Portrait: Artist's Identity Hidden With Various Hats

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Portrait: Artist's Identity Hidden With Various Hats

1974
Photographs
(Seven) black-and-white photographs mounted on board
Image: 13 7/8 x 11 in. (35.24 x 27.94 cm) each
Gift of the 2010 Collectors Committee (M.2010.48)
Not currently on public view

Curator Notes

John Baldessari is one of the most influential American artists working today....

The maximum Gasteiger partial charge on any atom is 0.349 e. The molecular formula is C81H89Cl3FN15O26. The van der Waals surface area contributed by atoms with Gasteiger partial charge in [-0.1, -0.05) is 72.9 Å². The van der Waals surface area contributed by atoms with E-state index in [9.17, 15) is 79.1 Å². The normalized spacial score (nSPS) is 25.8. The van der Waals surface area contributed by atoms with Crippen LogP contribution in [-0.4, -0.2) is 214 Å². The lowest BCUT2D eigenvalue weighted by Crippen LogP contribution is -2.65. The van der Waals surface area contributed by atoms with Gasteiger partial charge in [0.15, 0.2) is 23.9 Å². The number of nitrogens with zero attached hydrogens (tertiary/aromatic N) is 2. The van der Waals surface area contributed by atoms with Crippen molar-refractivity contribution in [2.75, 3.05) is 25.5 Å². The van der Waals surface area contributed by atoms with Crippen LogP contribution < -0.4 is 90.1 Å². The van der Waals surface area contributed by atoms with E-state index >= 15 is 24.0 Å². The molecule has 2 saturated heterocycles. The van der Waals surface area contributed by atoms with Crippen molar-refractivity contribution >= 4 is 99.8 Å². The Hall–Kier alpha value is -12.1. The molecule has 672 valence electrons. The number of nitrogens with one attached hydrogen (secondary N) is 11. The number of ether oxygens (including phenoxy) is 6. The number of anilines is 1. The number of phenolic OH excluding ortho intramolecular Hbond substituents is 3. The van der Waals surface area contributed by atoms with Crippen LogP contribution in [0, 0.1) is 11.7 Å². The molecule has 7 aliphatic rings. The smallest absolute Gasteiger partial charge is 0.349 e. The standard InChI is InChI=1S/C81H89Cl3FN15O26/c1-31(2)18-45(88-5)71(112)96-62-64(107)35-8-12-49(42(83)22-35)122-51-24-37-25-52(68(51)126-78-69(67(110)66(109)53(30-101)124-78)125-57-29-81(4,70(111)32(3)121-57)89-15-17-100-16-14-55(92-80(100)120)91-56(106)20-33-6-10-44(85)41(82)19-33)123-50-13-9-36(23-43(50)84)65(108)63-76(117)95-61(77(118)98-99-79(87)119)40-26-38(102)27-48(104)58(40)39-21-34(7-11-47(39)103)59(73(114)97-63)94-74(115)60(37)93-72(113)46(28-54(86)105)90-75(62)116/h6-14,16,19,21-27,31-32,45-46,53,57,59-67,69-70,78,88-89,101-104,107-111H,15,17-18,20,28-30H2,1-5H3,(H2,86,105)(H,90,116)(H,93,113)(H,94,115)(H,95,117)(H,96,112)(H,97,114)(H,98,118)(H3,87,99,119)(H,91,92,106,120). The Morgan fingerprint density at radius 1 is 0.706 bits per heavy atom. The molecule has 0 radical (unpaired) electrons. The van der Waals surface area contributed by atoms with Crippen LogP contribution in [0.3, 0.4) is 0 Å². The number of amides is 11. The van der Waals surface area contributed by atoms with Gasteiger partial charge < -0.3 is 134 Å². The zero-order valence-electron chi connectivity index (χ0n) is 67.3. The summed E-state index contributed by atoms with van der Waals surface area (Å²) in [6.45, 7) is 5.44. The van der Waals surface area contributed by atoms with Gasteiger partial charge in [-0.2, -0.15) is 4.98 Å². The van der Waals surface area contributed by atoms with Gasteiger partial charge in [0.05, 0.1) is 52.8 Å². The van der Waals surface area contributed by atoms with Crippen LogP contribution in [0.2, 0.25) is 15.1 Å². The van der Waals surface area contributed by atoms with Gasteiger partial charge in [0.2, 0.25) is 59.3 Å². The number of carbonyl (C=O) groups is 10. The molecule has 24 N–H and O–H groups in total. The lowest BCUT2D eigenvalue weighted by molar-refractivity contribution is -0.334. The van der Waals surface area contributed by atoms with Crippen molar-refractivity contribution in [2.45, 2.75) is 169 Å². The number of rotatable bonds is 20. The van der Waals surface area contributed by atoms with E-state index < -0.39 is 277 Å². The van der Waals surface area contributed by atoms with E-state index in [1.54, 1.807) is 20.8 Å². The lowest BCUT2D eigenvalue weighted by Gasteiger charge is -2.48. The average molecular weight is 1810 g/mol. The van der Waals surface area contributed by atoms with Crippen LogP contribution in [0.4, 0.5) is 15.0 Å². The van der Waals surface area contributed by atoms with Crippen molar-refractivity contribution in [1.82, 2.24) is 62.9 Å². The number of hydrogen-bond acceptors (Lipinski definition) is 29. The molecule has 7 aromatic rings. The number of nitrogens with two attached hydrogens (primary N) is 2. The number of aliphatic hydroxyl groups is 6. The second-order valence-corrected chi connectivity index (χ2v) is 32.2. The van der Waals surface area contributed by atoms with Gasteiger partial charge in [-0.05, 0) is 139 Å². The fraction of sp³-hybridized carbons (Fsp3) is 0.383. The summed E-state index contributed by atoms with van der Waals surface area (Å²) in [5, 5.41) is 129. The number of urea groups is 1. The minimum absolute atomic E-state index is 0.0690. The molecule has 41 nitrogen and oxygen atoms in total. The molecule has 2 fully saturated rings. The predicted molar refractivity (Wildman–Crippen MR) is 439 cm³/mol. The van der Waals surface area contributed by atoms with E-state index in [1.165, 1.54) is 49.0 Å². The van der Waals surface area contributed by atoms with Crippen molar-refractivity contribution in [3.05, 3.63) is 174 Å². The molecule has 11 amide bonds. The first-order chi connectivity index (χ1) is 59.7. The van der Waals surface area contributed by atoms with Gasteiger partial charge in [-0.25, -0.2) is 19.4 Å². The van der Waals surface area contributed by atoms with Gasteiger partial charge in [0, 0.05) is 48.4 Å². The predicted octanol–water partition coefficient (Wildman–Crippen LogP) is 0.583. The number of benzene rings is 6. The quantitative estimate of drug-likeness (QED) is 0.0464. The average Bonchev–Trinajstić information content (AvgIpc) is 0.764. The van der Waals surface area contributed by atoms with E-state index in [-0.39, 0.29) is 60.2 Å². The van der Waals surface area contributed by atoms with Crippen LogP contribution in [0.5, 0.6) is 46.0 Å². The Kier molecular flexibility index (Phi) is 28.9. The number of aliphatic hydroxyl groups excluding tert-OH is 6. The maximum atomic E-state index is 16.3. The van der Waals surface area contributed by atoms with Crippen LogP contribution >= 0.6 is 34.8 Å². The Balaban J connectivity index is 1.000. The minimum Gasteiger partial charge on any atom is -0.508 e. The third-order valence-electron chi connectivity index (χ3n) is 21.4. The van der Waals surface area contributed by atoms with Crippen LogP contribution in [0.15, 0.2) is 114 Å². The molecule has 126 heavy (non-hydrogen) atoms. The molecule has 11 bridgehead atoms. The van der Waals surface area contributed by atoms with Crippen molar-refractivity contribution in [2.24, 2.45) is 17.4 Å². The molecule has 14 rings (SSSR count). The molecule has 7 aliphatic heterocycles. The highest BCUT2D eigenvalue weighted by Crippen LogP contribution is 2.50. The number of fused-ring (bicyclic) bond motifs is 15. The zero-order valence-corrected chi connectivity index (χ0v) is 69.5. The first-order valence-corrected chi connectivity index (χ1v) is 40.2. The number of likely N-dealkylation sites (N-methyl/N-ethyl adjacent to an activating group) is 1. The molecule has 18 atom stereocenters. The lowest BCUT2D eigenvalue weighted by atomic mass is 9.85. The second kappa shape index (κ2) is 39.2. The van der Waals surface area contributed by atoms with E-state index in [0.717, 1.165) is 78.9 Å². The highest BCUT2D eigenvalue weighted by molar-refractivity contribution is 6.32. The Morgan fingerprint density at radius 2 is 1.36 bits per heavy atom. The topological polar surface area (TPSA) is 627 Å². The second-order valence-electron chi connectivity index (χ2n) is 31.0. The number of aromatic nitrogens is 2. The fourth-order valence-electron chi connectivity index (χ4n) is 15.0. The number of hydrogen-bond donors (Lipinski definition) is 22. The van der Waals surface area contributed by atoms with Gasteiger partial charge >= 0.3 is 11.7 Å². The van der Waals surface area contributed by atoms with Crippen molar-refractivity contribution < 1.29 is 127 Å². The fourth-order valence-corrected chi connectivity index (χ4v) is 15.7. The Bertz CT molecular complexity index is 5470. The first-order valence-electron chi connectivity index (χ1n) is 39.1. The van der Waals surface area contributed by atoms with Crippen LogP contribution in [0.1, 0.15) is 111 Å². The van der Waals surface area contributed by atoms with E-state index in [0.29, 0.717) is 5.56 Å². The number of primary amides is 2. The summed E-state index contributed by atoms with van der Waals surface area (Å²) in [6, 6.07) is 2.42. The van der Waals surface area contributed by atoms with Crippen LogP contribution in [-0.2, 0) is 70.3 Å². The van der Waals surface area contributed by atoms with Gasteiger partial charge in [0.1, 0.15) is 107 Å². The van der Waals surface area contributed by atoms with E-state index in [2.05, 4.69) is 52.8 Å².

John Baldessari is one of the most influential American artists working today. His text and image paintings from the mid-1960s are widely recognized as among the earliest examples of conceptual art, while his 1980s photo compositions derived from film stills rank as pivotal to the development of appropriation art and other practices that address the social and cultural impact of mass culture. Lesser-known is Baldessari's highly innovative and experimental work of the 1970s that heralded the now widespread conceptual use of photography and established the medium as a viable (and indeed most relevant) mode of visual expression in media-saturated contemporary culture. In Portrait: Artist's Identity Hidden with Various Hats, the artist not only questions the conventional aim of portraiture to portray a particular individual (by, in his characteristically playful way, shielding his face not once but seven times), but also initiates a formal strategy of concealment (or selective revealing) that Baldessari has continued to employ throughout his career (most famously with his signature colored "dots" employed to block out people's faces and thus their identities in found imagery). Portrait also speaks directly to Baldessari's lifelong interest in film, and especially the films of Buster Keaton - most notably the famous hat-choosing sequence in Keaton's Steamboat Bill, Jr. Executed in 1974, Portrait corresponds with the artist's early years of teaching at CalArts where, as a founding faculty member, he helped establish the school's reputation as one of the best in the nation. In fact, Baldessari's commitment to living, working, and teaching in Los Angeles in the last forty years has greatly contributed to the city's current status as a center for contemporary art practice. (Leslie Jones, Associate Curator Prints and Drawings, 2010)
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